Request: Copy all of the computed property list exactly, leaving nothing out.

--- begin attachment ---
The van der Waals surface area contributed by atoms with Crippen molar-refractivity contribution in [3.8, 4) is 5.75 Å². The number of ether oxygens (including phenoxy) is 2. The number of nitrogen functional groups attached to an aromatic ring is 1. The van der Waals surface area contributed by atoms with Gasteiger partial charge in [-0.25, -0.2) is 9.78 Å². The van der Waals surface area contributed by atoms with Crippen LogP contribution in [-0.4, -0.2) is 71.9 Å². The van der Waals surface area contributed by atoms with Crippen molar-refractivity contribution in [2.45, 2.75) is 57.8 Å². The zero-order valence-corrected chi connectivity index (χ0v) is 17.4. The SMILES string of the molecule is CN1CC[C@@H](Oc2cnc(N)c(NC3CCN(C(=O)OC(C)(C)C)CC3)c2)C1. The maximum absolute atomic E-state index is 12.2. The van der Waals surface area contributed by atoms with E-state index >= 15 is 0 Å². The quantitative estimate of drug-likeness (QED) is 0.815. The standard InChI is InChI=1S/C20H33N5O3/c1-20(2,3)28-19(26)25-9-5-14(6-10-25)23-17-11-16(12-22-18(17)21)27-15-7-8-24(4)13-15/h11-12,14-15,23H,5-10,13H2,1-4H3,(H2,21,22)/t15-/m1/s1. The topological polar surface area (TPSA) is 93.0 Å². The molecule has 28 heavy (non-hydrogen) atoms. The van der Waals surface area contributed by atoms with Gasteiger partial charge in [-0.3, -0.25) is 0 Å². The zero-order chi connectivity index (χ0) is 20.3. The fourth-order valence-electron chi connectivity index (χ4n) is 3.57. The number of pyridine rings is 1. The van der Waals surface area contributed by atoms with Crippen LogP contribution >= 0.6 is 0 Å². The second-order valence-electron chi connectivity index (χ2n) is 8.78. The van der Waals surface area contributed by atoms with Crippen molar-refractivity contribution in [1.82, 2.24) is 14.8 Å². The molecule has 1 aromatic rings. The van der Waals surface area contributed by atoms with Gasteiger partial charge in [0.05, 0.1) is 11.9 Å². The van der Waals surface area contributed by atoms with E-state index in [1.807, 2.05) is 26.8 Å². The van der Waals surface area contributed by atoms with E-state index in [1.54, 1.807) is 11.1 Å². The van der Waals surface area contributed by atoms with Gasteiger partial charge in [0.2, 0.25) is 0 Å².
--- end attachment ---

The van der Waals surface area contributed by atoms with Crippen molar-refractivity contribution in [3.8, 4) is 5.75 Å². The number of ether oxygens (including phenoxy) is 2. The number of nitrogen functional groups attached to an aromatic ring is 1. The van der Waals surface area contributed by atoms with Gasteiger partial charge in [-0.25, -0.2) is 9.78 Å². The van der Waals surface area contributed by atoms with Crippen LogP contribution in [-0.4, -0.2) is 71.9 Å². The van der Waals surface area contributed by atoms with Crippen molar-refractivity contribution in [2.45, 2.75) is 57.8 Å². The zero-order valence-corrected chi connectivity index (χ0v) is 17.4. The SMILES string of the molecule is CN1CC[C@@H](Oc2cnc(N)c(NC3CCN(C(=O)OC(C)(C)C)CC3)c2)C1. The maximum absolute atomic E-state index is 12.2. The van der Waals surface area contributed by atoms with E-state index >= 15 is 0 Å². The quantitative estimate of drug-likeness (QED) is 0.815. The standard InChI is InChI=1S/C20H33N5O3/c1-20(2,3)28-19(26)25-9-5-14(6-10-25)23-17-11-16(12-22-18(17)21)27-15-7-8-24(4)13-15/h11-12,14-15,23H,5-10,13H2,1-4H3,(H2,21,22)/t15-/m1/s1. The topological polar surface area (TPSA) is 93.0 Å². The molecule has 28 heavy (non-hydrogen) atoms. The van der Waals surface area contributed by atoms with Gasteiger partial charge in [-0.3, -0.25) is 0 Å². The zero-order chi connectivity index (χ0) is 20.3. The fourth-order valence-electron chi connectivity index (χ4n) is 3.57. The number of pyridine rings is 1. The van der Waals surface area contributed by atoms with Crippen LogP contribution >= 0.6 is 0 Å². The second-order valence-electron chi connectivity index (χ2n) is 8.78. The van der Waals surface area contributed by atoms with Crippen molar-refractivity contribution in [1.82, 2.24) is 14.8 Å². The molecule has 1 aromatic rings. The van der Waals surface area contributed by atoms with Gasteiger partial charge in [0.05, 0.1) is 11.9 Å². The van der Waals surface area contributed by atoms with E-state index in [1.807, 2.05) is 26.8 Å². The van der Waals surface area contributed by atoms with E-state index in [1.54, 1.807) is 11.1 Å². The van der Waals surface area contributed by atoms with Gasteiger partial charge in [0.2, 0.25) is 0 Å².